Fundamental Developments

The price of gold dropped five bucks, and that of silver 40 cents last week. But let’s take a look at the supply and demand fundamentals of both metals. Also, we continue to follow the development in the gold-silver ratio.

 

One can buy a lot of silver for one’s gold these days. Silver has become extraordinarily cheap, but keep in mind that it was even cheaper vs. gold in the early 1990s (see the section on silver further below for the details). Nevertheless, it seems clear that the risk-reward probabilities are increasingly favoring silver.

 

First, here is the chart of the prices of gold and silver.

 

Gold and silver priced in USD

 

Next, this is a graph of the gold price measured in silver, otherwise known as the gold to silver ratio (see here for an explanation of bid and offer prices for the ratio). It rose to a ten year high this week.

 

Gold-silver ratio – a ten year high! The only time when this ratio was substantially lower was in the early 1990s

 

Here is the gold graph showing gold basis, co-basis and the price of the dollar in terms of gold price.

 

Gold basis, co-basis and the USD priced in milligrams of gold.

 

The October contract is under selling pressure, as longs must close their positions in the next few weeks before First Notice Day. The Dec contract shows rising scarcity, but not this much and is not close to backwardation.

This, by the way, is one proof that there is no massive naked short selling of futures. If there were, bullion banks would be buying the expiring contract with urgency. They would be pushing its price up.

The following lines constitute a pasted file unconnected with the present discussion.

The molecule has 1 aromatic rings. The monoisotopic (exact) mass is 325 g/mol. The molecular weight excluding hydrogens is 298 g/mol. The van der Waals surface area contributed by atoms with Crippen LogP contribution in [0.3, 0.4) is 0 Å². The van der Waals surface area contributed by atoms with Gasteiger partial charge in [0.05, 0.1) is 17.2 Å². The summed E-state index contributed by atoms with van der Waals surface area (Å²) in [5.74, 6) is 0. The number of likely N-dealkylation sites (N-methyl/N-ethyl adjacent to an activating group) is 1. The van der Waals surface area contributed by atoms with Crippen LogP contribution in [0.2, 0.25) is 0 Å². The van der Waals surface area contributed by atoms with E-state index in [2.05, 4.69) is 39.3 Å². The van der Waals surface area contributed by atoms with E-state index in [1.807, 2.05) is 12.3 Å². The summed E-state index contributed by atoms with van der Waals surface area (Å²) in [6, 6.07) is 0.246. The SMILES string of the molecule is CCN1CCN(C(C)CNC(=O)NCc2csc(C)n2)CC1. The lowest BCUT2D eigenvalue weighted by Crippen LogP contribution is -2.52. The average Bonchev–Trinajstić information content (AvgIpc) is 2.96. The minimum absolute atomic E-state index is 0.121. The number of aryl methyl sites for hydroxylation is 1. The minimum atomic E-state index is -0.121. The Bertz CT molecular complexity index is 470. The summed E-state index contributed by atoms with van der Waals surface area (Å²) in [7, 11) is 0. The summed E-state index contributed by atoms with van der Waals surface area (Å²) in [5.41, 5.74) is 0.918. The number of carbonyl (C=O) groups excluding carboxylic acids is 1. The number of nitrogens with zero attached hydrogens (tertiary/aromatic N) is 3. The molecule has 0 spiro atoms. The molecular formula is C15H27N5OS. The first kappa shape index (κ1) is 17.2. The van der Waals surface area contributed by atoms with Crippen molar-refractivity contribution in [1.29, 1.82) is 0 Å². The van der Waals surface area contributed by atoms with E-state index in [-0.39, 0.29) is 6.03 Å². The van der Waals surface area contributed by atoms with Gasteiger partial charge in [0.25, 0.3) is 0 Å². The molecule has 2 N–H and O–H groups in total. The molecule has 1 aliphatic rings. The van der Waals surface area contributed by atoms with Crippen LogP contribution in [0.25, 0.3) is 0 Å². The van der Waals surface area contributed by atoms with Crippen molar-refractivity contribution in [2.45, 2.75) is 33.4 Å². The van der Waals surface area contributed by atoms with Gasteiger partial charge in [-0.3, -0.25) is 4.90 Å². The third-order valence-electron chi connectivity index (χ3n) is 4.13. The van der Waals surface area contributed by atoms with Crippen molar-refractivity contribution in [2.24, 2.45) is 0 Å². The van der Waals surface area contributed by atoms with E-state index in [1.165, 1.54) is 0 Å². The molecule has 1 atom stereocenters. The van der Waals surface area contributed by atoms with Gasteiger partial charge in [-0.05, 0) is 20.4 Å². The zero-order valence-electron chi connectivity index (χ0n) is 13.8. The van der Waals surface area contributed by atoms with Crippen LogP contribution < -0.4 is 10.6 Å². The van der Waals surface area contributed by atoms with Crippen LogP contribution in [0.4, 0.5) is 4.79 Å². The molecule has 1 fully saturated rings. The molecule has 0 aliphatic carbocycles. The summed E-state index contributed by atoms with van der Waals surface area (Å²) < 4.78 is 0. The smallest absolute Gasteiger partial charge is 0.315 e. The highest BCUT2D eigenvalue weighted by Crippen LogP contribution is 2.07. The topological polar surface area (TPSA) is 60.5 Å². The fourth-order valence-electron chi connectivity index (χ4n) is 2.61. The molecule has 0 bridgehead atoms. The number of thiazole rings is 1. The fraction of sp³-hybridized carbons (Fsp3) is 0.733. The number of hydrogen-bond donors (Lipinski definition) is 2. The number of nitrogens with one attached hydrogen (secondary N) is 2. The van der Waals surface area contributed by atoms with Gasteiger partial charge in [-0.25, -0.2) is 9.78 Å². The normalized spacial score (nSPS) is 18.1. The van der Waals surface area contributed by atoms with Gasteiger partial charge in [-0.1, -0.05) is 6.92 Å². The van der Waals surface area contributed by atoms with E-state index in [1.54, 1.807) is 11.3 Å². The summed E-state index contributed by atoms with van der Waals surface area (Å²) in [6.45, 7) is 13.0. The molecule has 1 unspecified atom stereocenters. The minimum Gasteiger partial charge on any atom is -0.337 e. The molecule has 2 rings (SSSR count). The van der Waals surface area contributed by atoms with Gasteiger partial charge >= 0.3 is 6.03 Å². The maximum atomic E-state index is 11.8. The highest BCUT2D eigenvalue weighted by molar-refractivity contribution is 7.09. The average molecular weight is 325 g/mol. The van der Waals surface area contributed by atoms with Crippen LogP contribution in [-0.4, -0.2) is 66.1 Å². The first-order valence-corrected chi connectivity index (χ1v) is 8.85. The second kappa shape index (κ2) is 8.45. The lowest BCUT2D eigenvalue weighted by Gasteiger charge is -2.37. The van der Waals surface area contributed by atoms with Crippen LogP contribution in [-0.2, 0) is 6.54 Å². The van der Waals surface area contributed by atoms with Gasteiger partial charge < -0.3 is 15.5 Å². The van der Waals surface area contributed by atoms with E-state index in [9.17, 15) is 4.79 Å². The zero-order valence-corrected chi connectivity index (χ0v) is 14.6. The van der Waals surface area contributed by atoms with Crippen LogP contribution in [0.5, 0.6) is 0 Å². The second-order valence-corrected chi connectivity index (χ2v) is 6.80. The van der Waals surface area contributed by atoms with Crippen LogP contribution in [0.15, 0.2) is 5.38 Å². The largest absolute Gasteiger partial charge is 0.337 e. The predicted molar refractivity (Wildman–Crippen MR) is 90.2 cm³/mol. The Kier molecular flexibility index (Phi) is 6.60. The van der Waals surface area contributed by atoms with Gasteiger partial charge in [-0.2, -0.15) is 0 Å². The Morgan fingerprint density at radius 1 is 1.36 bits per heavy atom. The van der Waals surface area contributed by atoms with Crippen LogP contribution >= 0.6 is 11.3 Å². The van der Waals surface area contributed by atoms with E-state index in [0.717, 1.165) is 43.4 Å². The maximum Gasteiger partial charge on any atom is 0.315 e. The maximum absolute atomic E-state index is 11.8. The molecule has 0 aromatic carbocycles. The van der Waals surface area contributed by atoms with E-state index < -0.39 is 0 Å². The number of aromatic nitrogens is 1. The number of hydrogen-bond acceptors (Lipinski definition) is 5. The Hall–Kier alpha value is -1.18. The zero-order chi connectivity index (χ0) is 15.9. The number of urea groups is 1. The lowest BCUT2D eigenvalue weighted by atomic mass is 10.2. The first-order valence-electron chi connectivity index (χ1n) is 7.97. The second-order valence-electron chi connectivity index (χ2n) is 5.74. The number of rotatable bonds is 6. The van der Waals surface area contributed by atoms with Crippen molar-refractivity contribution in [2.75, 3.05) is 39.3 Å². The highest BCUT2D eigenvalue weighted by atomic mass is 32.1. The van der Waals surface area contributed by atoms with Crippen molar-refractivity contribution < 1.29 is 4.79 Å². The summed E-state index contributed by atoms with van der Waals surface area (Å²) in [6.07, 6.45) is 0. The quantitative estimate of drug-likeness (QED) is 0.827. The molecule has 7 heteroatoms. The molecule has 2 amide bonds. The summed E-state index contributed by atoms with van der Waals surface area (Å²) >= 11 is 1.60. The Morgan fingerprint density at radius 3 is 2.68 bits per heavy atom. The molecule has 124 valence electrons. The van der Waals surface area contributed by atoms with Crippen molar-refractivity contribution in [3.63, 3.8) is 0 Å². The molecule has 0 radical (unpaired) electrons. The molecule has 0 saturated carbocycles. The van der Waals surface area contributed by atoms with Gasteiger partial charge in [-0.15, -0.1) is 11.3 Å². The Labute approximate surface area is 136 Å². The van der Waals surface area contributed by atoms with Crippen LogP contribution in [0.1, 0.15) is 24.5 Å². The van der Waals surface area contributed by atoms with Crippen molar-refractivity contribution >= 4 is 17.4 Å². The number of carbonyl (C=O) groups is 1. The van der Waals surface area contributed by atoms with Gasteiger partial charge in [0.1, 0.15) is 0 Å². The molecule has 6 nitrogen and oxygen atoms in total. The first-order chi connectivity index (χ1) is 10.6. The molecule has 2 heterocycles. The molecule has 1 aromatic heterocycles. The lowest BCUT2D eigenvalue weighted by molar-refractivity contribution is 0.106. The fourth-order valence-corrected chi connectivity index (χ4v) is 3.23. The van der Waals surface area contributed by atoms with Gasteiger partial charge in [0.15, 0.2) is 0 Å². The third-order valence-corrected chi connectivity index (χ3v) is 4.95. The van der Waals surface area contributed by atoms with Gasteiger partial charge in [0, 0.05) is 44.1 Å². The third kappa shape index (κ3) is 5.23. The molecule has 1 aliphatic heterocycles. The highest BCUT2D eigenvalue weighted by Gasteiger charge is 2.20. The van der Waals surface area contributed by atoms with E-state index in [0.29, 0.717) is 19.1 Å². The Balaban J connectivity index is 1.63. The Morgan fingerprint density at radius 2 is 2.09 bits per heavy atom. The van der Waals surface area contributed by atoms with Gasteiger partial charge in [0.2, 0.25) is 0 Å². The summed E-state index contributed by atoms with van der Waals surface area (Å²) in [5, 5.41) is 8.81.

Instead, we see its price going down. Bullion banks are arbitrageurs, happy to make a small spread without betting on price direction. It is the naked longs who must sell the contract with urgency. Thus the expiring contract always has a falling basis, which means a falling price relative to spot (basis = future – spot).

This week, the Monetary Metals Gold Fundamental Price fell $5, from $1,376 to $1,371.

 

Now let’s look at silver.

 

Silver basis, co-basis and the USD priced in grams of silver

 

There was not a lot of change in the scarcity of silver. The Monetary Metals Silver Fundamental Price fell $0.22, from $16.08 to $15.86.

Last week, we said:

 

This is the best time to trade gold for silver in the last three months, alright. But if basis ratio gets over 1.05 then it will be the best time in the last three years (this ratio hasn’t spent more than two weeks or so above 1.05 since 2009).

This time, the gold-silver ratio is higher, currently 82.7 as of Friday’s close.

 

Correction: the above should have said 1.005.

This week, the ratio of gold to silver closed at 84.65. And the ratio of the gold basis to the silver basis hit 1.0054 on Wednesday, and closing the week over 1.005.

Is now a good time to trade silver for gold? Well, you would have to go back to October 2008 to the last time the ratio was higher than this (it only got above this level on four days, the most notable being Oct when it spiked to 87.88 intraday, only to close below 84).

Before that, was in February 1993. The ratio got above 85 from October 1990 through February 1993, peaking at 100 in January 1991.

We don’t have basis data going back prior to 1996. We can say that the ratio of the gold basis to the silver basis has hit over 1.019 in October 2008. There were a few other instance of spikes in this ratio.

The balance of upside to downside risk and reward would seem to favor silver at this point.

 

Charts by Monetary Metals

 

Chart and image captions by PT

 

© 2018 Monetary Metals

 

Dr. Keith Weiner is the president of the Gold Standard Institute USA, and CEO of Monetary Metals. Keith is a leading authority in the areas of gold, money, and credit and has made important contributions to the development of trading techniques founded upon the analysis of bid-ask spreads. Keith is a sought after speaker and regularly writes on economics. He is an Objectivist, and has his PhD from the New Austrian School of Economics. He lives with his wife near Phoenix, Arizona.

 

 

 

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